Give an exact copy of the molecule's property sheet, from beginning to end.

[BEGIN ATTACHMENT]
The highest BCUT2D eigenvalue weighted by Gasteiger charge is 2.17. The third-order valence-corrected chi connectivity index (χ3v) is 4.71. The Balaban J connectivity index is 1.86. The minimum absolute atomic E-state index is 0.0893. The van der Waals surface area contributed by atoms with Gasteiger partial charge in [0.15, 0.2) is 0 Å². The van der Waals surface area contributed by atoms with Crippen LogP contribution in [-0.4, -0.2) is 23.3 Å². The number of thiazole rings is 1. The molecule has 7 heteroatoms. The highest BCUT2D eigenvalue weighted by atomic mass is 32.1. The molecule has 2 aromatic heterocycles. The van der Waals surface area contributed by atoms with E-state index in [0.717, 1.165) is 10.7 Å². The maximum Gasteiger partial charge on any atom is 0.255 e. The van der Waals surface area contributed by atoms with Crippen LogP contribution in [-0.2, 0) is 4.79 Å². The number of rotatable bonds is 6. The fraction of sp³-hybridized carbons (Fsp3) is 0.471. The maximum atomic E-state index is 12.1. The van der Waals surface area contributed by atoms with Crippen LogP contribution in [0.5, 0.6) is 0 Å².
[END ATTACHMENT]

The highest BCUT2D eigenvalue weighted by Gasteiger charge is 2.17. The third-order valence-corrected chi connectivity index (χ3v) is 4.71. The Balaban J connectivity index is 1.86. The minimum absolute atomic E-state index is 0.0893. The van der Waals surface area contributed by atoms with Gasteiger partial charge in [0.15, 0.2) is 0 Å². The van der Waals surface area contributed by atoms with Crippen LogP contribution in [-0.4, -0.2) is 23.3 Å². The number of thiazole rings is 1. The molecule has 7 heteroatoms. The highest BCUT2D eigenvalue weighted by atomic mass is 32.1. The molecule has 2 aromatic heterocycles. The van der Waals surface area contributed by atoms with E-state index in [0.717, 1.165) is 10.7 Å². The maximum Gasteiger partial charge on any atom is 0.255 e. The van der Waals surface area contributed by atoms with Crippen LogP contribution in [-0.2, 0) is 4.79 Å². The number of rotatable bonds is 6. The fraction of sp³-hybridized carbons (Fsp3) is 0.471. The maximum atomic E-state index is 12.1. The van der Waals surface area contributed by atoms with Crippen LogP contribution in [0.5, 0.6) is 0 Å².